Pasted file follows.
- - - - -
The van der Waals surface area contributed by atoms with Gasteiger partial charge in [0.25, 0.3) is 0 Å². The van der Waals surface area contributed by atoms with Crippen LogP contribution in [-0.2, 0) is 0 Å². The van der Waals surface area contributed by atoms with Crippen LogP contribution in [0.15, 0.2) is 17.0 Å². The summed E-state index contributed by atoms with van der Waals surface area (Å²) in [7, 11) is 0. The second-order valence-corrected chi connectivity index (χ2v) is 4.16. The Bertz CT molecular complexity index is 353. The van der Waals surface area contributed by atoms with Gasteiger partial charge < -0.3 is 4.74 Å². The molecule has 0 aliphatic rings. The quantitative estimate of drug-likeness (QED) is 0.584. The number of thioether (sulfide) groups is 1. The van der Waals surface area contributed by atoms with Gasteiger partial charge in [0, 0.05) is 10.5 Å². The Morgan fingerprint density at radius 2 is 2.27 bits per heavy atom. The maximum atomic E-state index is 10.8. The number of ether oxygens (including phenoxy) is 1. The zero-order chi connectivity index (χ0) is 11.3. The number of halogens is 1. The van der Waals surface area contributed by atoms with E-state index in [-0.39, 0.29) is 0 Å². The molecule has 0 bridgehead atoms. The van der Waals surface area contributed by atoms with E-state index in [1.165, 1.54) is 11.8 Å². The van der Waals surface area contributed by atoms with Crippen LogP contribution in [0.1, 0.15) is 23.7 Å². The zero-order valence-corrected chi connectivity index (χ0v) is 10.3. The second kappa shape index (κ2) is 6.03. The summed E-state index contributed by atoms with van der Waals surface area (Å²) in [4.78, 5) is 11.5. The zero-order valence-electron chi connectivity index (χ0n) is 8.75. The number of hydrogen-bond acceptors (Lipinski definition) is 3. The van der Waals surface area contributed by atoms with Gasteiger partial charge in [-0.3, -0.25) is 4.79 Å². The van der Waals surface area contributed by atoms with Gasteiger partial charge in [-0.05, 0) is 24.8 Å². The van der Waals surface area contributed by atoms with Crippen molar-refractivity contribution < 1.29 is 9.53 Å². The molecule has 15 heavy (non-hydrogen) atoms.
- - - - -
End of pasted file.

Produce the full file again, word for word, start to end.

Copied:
The van der Waals surface area contributed by atoms with Gasteiger partial charge in [0.25, 0.3) is 0 Å². The van der Waals surface area contributed by atoms with Crippen LogP contribution in [-0.2, 0) is 0 Å². The van der Waals surface area contributed by atoms with Crippen LogP contribution in [0.15, 0.2) is 17.0 Å². The summed E-state index contributed by atoms with van der Waals surface area (Å²) in [7, 11) is 0. The second-order valence-corrected chi connectivity index (χ2v) is 4.16. The Bertz CT molecular complexity index is 353. The van der Waals surface area contributed by atoms with Gasteiger partial charge < -0.3 is 4.74 Å². The molecule has 0 aliphatic rings. The quantitative estimate of drug-likeness (QED) is 0.584. The number of thioether (sulfide) groups is 1. The van der Waals surface area contributed by atoms with Gasteiger partial charge in [0, 0.05) is 10.5 Å². The Morgan fingerprint density at radius 2 is 2.27 bits per heavy atom. The maximum atomic E-state index is 10.8. The number of ether oxygens (including phenoxy) is 1. The zero-order chi connectivity index (χ0) is 11.3. The number of halogens is 1. The van der Waals surface area contributed by atoms with E-state index in [-0.39, 0.29) is 0 Å². The molecule has 0 bridgehead atoms. The van der Waals surface area contributed by atoms with E-state index in [1.165, 1.54) is 11.8 Å². The van der Waals surface area contributed by atoms with Crippen LogP contribution in [0.1, 0.15) is 23.7 Å². The zero-order valence-corrected chi connectivity index (χ0v) is 10.3. The second kappa shape index (κ2) is 6.03. The summed E-state index contributed by atoms with van der Waals surface area (Å²) in [4.78, 5) is 11.5. The zero-order valence-electron chi connectivity index (χ0n) is 8.75. The number of hydrogen-bond acceptors (Lipinski definition) is 3. The van der Waals surface area contributed by atoms with Gasteiger partial charge in [-0.3, -0.25) is 4.79 Å². The van der Waals surface area contributed by atoms with Gasteiger partial charge in [-0.05, 0) is 24.8 Å². The van der Waals surface area contributed by atoms with Crippen molar-refractivity contribution < 1.29 is 9.53 Å². The molecule has 15 heavy (non-hydrogen) atoms.